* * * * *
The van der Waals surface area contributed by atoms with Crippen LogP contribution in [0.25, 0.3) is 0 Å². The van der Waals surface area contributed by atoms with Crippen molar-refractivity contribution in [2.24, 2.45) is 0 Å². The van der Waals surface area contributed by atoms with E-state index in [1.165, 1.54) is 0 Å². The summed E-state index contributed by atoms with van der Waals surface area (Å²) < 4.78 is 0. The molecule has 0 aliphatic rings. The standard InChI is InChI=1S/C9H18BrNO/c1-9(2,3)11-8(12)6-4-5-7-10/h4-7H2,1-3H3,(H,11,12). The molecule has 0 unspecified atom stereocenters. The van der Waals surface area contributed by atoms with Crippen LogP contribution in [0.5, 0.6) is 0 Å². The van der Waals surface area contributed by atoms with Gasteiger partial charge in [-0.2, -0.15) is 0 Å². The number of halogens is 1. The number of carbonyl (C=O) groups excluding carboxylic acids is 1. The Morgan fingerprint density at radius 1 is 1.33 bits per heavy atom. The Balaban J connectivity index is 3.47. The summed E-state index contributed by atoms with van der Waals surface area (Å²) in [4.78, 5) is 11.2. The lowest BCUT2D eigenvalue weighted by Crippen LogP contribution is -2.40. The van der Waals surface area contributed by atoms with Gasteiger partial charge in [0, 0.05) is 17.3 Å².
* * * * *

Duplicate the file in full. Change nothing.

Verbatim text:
The van der Waals surface area contributed by atoms with Crippen LogP contribution in [0.25, 0.3) is 0 Å². The van der Waals surface area contributed by atoms with Crippen molar-refractivity contribution in [2.24, 2.45) is 0 Å². The van der Waals surface area contributed by atoms with E-state index in [1.165, 1.54) is 0 Å². The summed E-state index contributed by atoms with van der Waals surface area (Å²) < 4.78 is 0. The molecule has 0 aliphatic rings. The standard InChI is InChI=1S/C9H18BrNO/c1-9(2,3)11-8(12)6-4-5-7-10/h4-7H2,1-3H3,(H,11,12). The molecule has 0 unspecified atom stereocenters. The van der Waals surface area contributed by atoms with Crippen LogP contribution in [0.5, 0.6) is 0 Å². The van der Waals surface area contributed by atoms with Gasteiger partial charge in [-0.2, -0.15) is 0 Å². The number of halogens is 1. The number of carbonyl (C=O) groups excluding carboxylic acids is 1. The Morgan fingerprint density at radius 1 is 1.33 bits per heavy atom. The Balaban J connectivity index is 3.47. The summed E-state index contributed by atoms with van der Waals surface area (Å²) in [4.78, 5) is 11.2. The lowest BCUT2D eigenvalue weighted by Crippen LogP contribution is -2.40. The van der Waals surface area contributed by atoms with Gasteiger partial charge in [0, 0.05) is 17.3 Å².